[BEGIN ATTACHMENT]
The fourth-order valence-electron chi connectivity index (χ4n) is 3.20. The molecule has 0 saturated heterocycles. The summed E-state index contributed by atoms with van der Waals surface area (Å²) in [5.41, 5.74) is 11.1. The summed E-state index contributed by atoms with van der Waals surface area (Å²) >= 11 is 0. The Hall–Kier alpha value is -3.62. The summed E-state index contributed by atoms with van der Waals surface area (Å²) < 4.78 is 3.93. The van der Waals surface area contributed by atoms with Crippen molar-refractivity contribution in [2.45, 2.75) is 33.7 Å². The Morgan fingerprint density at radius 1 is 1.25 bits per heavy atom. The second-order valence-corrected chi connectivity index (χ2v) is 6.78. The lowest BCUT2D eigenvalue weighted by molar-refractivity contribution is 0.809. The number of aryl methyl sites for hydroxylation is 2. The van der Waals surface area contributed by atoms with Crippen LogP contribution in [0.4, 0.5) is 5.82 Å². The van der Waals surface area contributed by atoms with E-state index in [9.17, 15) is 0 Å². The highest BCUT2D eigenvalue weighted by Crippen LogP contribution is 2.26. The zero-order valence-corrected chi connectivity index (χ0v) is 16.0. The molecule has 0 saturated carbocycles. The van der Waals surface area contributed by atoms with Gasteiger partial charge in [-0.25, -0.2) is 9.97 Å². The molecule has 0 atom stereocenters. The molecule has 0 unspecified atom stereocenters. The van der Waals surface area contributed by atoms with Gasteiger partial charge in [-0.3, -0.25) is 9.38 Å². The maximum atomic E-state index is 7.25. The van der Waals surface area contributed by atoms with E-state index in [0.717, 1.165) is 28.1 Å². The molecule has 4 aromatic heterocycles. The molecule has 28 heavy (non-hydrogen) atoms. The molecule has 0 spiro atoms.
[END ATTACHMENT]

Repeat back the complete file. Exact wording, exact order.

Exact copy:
The fourth-order valence-electron chi connectivity index (χ4n) is 3.20. The molecule has 0 saturated heterocycles. The summed E-state index contributed by atoms with van der Waals surface area (Å²) in [5.41, 5.74) is 11.1. The summed E-state index contributed by atoms with van der Waals surface area (Å²) >= 11 is 0. The Hall–Kier alpha value is -3.62. The summed E-state index contributed by atoms with van der Waals surface area (Å²) < 4.78 is 3.93. The van der Waals surface area contributed by atoms with Crippen molar-refractivity contribution in [2.45, 2.75) is 33.7 Å². The Morgan fingerprint density at radius 1 is 1.25 bits per heavy atom. The second-order valence-corrected chi connectivity index (χ2v) is 6.78. The lowest BCUT2D eigenvalue weighted by molar-refractivity contribution is 0.809. The number of aryl methyl sites for hydroxylation is 2. The van der Waals surface area contributed by atoms with Crippen LogP contribution in [0.4, 0.5) is 5.82 Å². The van der Waals surface area contributed by atoms with E-state index in [9.17, 15) is 0 Å². The highest BCUT2D eigenvalue weighted by Crippen LogP contribution is 2.26. The zero-order valence-corrected chi connectivity index (χ0v) is 16.0. The molecule has 0 saturated carbocycles. The van der Waals surface area contributed by atoms with Gasteiger partial charge in [-0.25, -0.2) is 9.97 Å². The molecule has 0 atom stereocenters. The molecule has 0 unspecified atom stereocenters. The van der Waals surface area contributed by atoms with Gasteiger partial charge in [-0.3, -0.25) is 9.38 Å². The maximum atomic E-state index is 7.25. The van der Waals surface area contributed by atoms with E-state index in [0.717, 1.165) is 28.1 Å². The molecule has 4 aromatic heterocycles. The molecule has 28 heavy (non-hydrogen) atoms. The molecule has 0 spiro atoms.